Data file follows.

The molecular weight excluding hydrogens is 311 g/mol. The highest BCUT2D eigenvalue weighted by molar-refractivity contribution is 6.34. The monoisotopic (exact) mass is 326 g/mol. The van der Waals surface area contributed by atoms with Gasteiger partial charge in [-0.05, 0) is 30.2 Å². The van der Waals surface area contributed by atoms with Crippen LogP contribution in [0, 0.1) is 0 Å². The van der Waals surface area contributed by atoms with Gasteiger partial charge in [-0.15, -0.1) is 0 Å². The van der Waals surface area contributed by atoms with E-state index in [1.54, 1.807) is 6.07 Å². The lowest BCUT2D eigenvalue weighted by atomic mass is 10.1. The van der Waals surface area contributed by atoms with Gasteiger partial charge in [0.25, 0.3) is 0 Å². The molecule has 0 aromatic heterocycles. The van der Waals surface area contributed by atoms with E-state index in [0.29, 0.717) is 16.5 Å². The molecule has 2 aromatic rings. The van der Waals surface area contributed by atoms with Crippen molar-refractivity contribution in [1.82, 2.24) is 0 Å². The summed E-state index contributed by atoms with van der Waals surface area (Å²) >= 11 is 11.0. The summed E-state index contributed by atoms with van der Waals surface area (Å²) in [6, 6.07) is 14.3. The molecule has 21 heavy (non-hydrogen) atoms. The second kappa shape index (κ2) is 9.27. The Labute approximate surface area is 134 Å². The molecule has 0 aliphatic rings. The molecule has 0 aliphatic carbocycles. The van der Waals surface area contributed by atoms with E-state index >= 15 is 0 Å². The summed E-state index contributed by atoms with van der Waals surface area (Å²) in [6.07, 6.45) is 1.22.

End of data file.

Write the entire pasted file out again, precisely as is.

The molecular weight excluding hydrogens is 311 g/mol. The highest BCUT2D eigenvalue weighted by molar-refractivity contribution is 6.34. The monoisotopic (exact) mass is 326 g/mol. The van der Waals surface area contributed by atoms with Gasteiger partial charge in [-0.05, 0) is 30.2 Å². The van der Waals surface area contributed by atoms with Crippen LogP contribution in [0, 0.1) is 0 Å². The van der Waals surface area contributed by atoms with Gasteiger partial charge in [-0.15, -0.1) is 0 Å². The van der Waals surface area contributed by atoms with E-state index in [1.54, 1.807) is 6.07 Å². The lowest BCUT2D eigenvalue weighted by atomic mass is 10.1. The van der Waals surface area contributed by atoms with Gasteiger partial charge in [0.25, 0.3) is 0 Å². The molecule has 0 aromatic heterocycles. The van der Waals surface area contributed by atoms with E-state index in [0.29, 0.717) is 16.5 Å². The molecule has 2 aromatic rings. The van der Waals surface area contributed by atoms with Crippen molar-refractivity contribution in [1.82, 2.24) is 0 Å². The summed E-state index contributed by atoms with van der Waals surface area (Å²) >= 11 is 11.0. The summed E-state index contributed by atoms with van der Waals surface area (Å²) in [6, 6.07) is 14.3. The molecule has 21 heavy (non-hydrogen) atoms. The second kappa shape index (κ2) is 9.27. The Labute approximate surface area is 134 Å². The molecule has 0 aliphatic rings. The molecule has 0 aliphatic carbocycles. The van der Waals surface area contributed by atoms with E-state index >= 15 is 0 Å². The summed E-state index contributed by atoms with van der Waals surface area (Å²) in [6.07, 6.45) is 1.22.